Looking for Feminism in Oaxaca

As a woman in a program comprised of mostly women, studying a phenomenon that has a huge effect on women, I have found myself growing increasingly frustrated with the lack of attention paid to how the political economy of migration has affected the lives of women.  So in Oaxaca, I took every opportunity I could to ask questions about how women are affected by shifts in population and social dynamics due to migration.

I asked one of the few women we did meet about how she saw gender and sexuality issues intersecting with her activist work.  She said, because it was mostly women working to help other women, men weren’t involved, so it was hard to see if there were inequalities between genders.   I didn’t really know what to ask after that, because if women don’t see their work as something feminist or radical, and they just see it as the work they do, then what business do I have trying to name that with language I’ve learned in a classroom at Vassar?

I’m conflicted, because on the one hand, when I look at a situation where women help women, I can see how it fits into a broader framework of the US as a paternalistic colonial power.  But on the other hand, women who are just trying to keep their families alive probably don’t have time to think about how their lives fit into some theoretical framework that I’ve worked out sitting at my computer in my dorm. Imposing my feminism is not contributing to their self-empowerment; it’s just a different kind of colonialism.  So how do I leave that mentality in the dorm room?

I’m inclined to think it’s not as simple or straightforward as asking some women I just met about how they see gender intersecting with their lives.  My instincts tell me that in order to understand how women negotiate the gender dynamics in their lives, I need to just be with them, listening, asking questions, sharing what I know and learning what they know, so the inherent power dynamic of interviewer and interviewee dissolves.  I think feminism works better when it comes from a place of mutual sharing and trust.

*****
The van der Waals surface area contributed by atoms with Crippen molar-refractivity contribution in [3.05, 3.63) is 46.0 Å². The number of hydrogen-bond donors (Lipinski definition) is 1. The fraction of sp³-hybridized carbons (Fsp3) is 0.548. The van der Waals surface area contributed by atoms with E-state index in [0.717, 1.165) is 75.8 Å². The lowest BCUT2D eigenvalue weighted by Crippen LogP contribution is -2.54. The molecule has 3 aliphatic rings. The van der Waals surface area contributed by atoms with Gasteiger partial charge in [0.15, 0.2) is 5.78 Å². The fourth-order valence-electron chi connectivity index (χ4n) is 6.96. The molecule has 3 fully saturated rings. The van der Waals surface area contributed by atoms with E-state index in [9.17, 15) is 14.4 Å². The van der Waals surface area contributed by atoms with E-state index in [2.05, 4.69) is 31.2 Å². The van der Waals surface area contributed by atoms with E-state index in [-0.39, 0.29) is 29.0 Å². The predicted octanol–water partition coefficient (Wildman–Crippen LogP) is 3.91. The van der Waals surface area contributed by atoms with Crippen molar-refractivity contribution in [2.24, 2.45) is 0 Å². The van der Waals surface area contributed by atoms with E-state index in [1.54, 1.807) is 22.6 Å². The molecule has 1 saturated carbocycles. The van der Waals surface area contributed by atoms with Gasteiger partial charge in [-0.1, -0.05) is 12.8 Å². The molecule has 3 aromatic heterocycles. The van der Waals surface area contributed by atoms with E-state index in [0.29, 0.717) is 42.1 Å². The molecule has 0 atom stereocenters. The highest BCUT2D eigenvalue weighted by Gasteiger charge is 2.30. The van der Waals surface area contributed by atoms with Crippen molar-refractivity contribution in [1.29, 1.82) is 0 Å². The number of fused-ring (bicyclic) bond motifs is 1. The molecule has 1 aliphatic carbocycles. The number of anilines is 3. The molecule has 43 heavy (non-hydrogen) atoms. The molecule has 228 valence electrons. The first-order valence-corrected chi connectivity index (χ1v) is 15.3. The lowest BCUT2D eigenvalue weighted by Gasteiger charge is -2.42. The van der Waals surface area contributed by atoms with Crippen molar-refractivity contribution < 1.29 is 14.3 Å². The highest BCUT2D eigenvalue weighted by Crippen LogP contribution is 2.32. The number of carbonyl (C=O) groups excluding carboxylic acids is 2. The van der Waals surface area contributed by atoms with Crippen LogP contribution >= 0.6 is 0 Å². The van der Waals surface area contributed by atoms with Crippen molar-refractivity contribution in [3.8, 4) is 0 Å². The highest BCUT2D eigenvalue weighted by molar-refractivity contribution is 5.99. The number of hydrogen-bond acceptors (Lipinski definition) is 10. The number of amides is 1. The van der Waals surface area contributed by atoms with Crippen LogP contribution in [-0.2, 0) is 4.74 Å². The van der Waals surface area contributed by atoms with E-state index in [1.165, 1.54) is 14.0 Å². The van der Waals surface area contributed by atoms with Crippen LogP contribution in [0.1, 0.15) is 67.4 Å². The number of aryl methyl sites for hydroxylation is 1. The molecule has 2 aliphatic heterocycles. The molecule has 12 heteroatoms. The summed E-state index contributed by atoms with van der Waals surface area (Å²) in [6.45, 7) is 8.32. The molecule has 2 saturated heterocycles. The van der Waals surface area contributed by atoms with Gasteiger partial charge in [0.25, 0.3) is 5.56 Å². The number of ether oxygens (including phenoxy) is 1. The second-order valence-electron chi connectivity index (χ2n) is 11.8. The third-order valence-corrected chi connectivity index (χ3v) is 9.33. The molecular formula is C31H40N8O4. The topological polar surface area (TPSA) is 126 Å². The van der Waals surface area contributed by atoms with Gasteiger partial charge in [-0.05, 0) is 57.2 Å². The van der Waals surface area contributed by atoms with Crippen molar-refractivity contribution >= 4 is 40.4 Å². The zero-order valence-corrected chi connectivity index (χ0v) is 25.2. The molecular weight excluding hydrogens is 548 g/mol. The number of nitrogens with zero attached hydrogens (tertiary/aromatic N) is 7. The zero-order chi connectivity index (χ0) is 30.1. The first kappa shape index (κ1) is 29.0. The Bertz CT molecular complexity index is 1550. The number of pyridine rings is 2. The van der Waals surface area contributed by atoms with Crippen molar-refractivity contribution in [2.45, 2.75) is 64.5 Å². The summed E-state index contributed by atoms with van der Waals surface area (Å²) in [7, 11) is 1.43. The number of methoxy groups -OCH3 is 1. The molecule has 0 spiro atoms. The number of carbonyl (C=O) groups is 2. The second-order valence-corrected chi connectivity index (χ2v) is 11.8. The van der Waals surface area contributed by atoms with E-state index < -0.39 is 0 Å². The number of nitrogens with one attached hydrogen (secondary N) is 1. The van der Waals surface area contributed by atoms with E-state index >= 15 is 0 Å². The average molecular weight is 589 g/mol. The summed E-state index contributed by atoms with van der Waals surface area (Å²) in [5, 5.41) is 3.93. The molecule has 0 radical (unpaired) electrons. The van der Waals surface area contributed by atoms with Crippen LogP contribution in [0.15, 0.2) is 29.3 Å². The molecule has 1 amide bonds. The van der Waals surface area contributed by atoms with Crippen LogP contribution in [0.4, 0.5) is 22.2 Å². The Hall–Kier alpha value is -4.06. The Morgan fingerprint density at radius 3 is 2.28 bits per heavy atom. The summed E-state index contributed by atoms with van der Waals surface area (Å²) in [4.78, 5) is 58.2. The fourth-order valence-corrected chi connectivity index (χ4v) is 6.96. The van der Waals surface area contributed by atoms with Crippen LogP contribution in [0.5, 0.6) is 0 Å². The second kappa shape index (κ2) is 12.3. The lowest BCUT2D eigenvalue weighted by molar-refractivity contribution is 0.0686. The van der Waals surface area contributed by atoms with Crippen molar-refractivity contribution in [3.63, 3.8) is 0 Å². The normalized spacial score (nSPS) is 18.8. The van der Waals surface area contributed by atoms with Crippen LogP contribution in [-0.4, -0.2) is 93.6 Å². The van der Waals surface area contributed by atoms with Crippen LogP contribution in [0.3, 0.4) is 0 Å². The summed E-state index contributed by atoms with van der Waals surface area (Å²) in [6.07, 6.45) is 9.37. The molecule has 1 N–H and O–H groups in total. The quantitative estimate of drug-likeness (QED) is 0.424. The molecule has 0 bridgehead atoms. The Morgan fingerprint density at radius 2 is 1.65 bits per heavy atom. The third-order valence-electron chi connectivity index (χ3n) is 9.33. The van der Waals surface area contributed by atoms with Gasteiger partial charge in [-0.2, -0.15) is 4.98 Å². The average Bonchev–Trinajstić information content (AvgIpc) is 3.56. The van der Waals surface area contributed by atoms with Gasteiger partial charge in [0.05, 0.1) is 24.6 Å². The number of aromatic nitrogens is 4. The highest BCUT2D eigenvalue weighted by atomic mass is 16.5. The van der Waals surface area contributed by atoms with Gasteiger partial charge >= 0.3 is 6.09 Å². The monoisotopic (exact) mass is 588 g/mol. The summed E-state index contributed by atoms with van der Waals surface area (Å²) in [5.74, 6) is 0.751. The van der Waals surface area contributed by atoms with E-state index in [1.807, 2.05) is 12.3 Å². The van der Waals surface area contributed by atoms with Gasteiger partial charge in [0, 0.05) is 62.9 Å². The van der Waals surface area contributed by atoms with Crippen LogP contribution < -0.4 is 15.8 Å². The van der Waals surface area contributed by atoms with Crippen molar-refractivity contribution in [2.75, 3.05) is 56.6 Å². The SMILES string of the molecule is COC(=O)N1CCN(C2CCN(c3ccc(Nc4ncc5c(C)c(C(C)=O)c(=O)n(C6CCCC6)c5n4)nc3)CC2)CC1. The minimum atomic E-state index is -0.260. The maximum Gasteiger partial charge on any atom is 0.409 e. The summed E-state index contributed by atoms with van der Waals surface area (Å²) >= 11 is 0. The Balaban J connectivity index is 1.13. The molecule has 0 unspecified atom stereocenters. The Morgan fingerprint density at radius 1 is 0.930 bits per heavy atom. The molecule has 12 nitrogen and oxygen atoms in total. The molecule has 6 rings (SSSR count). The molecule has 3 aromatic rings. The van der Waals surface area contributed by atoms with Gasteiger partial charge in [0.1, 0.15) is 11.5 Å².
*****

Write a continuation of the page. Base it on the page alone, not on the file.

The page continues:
I’d love to hear others’ thoughts on this.


Taking Responsibility to Know My Neighbors

So I just got back from a two-week trip to Mexico.  We went to Oaxaca, which has the largest indigenous population of any Mexican state, and recognizes indigenous forms of self-governance.  Out-migration has a huge impact on Oaxaca, particularly as a result of US corn imports and industrial agriculture practices, which rendered subsistence farming obsolete.  Rural Oaxaqueños migrate to the cities of Oaxaca, Mexico City, and to cities all over the US, including Poughkeepsie.

Ten days of our trip was devoted to an academic seminar, in which we visited various projects around rural Oaxaca which are trying to develop alternatives to migration.  Seeing the different projects and talking with individuals who worked in the organizations was, in some ways, really special.  I met a woman who had lived in Poughkeepsie and came back to Oaxaca after spending seven years as a cleaner at IBM and other office buildings. She showed us the stream by their community, and we shared a joke about its being like the Hudson.  I think it was valuable to have the very real and emotional experience of meeting someone who I could’ve easily crossed paths with at some point in my life.  We were, in essence, neighbors.  If I meet Oaxacan immigrants in Poughkeepsie in the future, I’ll tell them I was there, and that will probably make our relationship stronger.

But it also felt kind of icky to be in Oaxaca.  I felt a disconnect between conversations we had in the States before we left on our trip about building solidarity, and the reality of what we could be as visitors in a place for a very short time.  In a few hours, all an organization can really do is give a brief outline of what they do.  I felt very aware of my ability to choose what I did and didn’t see.  Being in my position as a white woman in a group of Americans visiting these organizations which were compelled to answer to us felt complicit in the overarching mechanism of American colonialism.

And what this made me feel was a whole lot of guilt, and that’s a problem.  After some conversations in Oaxaca post-seminar, I feel like guilt is probably one of the most powerful weapons against solidarity and the kind of movement I think is necessary in order to break down systems of oppression.   As much as it is my responsibility to check my privilege and the ways in which I participate in the oppression of others, it is also not my fault that I have some privileged identities (my race, ethnicity, nationality, class background, ability status, cisgenderedness).  I have felt the way guilt affects how I participate in communities: when I’m thinking about privilege as a guilt thing, I start to judge myself and others, and both that entirely defeats the purpose of checking privilege and keeps me from forming meaningful relationships.  There is potential in this world to cultivate a really beautiful community of people who celebrate each other for the work that we do and stand in solidarity with each other.  I hope that when this semester ends, I leave Arizona with a broader network of people around the country that I will collaborate with throughout my life in different ways.  In order for that to happen, though, I need to do my best to shed this feeling of guilt, and instead celebrate myself and celebrate others, and do so out of love.

Check back later this week for my thoughts about being a feminist in Oaxaca and on this program.